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My name is Lesley Byrne, and I work as a pre-K teacher in the Lowell Public Schools. I had worked in early childhood education for seven years when, in 1993, the Lowell initiated the first pre-K programs in its schools. I knew this was where I wanted to be, as I have always believed that providing a positive, first-school experience for families can lead to future school success. I was excited to work toward offering these experiences for children and families. 

For a few years, I was involved in The Family Literacy Program, a collaboration between the Lowell Adult Education program and the Early Childhood Education program. Imagine you’re a parent who is new to this country. You don’t understand English or American culture. Now imagine sending your child to a “foreign” school! The Family Literacy Program aimed to support these families. The program offered classes in English as a Second Language to parents of pre-K children. As one of the pre-K teachers at this time, I got to use my skills not only to educate and support the children in my class, but also to work with parents on how to support their child’s learning at home. It was one of the most rewarding experiences of my teaching career.  (more…)

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Mary Frances Kroyak and her sons.

 

This is one of a series of blogs featuring first-person accounts from early educators across Massachusetts.

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My name is Mary Frances Kroyak. The children call me Miss Fran. I work for Cape Cod Child Development in West Yarmouth, Mass. I have been teaching for three years.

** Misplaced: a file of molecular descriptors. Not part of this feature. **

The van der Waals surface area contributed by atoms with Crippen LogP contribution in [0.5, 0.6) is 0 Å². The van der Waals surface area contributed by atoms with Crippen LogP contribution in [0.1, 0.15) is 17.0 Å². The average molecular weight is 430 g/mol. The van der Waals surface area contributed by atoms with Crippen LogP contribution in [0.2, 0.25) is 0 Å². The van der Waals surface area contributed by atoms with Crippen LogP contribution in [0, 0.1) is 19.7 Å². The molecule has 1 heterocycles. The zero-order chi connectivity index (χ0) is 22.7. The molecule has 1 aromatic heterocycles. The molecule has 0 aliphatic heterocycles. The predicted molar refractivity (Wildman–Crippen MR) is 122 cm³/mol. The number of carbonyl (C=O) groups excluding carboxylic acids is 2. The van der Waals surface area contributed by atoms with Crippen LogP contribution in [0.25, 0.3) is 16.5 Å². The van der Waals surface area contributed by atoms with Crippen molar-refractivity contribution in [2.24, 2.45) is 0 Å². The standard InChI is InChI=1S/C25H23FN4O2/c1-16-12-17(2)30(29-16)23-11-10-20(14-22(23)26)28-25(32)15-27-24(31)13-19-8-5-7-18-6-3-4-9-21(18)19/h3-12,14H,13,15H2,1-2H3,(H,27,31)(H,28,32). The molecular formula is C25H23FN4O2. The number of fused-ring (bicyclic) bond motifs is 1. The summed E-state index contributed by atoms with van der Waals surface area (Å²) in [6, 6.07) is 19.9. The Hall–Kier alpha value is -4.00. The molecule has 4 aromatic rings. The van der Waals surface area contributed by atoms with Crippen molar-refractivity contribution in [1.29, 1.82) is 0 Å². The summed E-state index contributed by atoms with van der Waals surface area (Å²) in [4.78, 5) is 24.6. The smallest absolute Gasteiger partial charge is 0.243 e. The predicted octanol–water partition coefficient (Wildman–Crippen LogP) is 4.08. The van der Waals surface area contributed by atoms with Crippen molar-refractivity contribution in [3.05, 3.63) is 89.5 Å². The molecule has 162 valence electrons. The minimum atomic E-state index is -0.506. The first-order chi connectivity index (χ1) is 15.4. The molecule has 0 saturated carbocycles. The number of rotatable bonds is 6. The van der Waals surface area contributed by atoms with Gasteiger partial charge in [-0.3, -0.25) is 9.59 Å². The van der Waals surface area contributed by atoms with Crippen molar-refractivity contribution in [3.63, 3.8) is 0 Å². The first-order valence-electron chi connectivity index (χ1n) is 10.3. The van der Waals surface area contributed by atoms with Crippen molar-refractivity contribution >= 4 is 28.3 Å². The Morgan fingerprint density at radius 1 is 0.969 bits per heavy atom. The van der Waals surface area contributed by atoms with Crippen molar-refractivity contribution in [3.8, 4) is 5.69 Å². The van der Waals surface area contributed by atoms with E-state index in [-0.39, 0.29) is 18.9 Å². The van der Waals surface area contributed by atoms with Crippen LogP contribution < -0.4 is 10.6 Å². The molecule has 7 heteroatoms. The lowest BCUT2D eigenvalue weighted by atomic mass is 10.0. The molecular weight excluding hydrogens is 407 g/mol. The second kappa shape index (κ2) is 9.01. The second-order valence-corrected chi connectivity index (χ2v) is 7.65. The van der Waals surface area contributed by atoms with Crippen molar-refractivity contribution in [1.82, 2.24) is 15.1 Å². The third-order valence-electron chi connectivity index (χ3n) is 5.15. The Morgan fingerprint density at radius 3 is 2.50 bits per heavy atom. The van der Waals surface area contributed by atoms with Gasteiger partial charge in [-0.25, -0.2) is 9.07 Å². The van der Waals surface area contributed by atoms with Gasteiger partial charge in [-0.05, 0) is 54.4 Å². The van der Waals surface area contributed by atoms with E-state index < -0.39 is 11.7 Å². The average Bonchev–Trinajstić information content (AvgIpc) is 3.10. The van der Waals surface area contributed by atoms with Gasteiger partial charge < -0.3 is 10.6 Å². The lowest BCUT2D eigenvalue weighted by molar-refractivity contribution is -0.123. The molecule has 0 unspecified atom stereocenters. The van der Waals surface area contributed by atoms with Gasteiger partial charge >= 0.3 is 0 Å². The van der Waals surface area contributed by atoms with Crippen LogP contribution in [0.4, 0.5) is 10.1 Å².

As a teacher, I know that children’s brains develop at the fastest rate from birth to age five. Because of this, children not only need to learn ABC’s and 1-2-3’s, but also what their feelings are and how to deal with them. Children need to learn how to socialize and react when working and playing with their peers in a group. Learning these lessons early will help them throughout their lives.

Professionally, I am most proud of the relationships I develop with the children. I love when they come up to me and tell me about their day or something they found amazing that they have learned. One of my favorite things to do is sit at circle time and ask them what they learned this week. For instance, I was doing a unit on crabs. This one little boy drew a blue crab. I told him it looked like an Atlantic blue crab. I showed him pictures of them online. I also asked him if he knew where the Atlantic Ocean is. He said “No.” I asked hm if he knew where the beach he went to with mommy was (we live on Cape Cod). He told me, Yes, he remembered. I told him that was the Atlantic Ocean. He smiled with an expression of surprise and exclaimed “No Way! I swam with the blue crabs? Cool!!” (more…)

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Shamica Dade

This is one of a series of blogs featuring first-person accounts from early educators across Massachusetts.

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My name is Shamica Dade. I am the lead teacher/director at Square One in the Preschool Expansion Grant (PEG) Program on Main Street in Springfield, Mass. I have been in this field for almost 20 years.

Early education and care is the foundation for all future learning. At this stage in life children learn to trust their educators and make connections with peers in a safe and secure setting. It is very important for me to make the children and families in my classroom feel that we are a family, and that we support and lean on each other. That connection and bond allows the parents to feel empowered, which is a skill they will need throughout the education of their child. Children feel loved and important and that they matter. These feelings will help to shape how they see themselves and their role in their education.

For me, every child should feel in charge of their learning, and every parent should feel that they are in a partnership with their children’s teachers. These are the skills and feelings I try to develop in every family that I work with. I learn just as much from each family as they learn from me. (more…)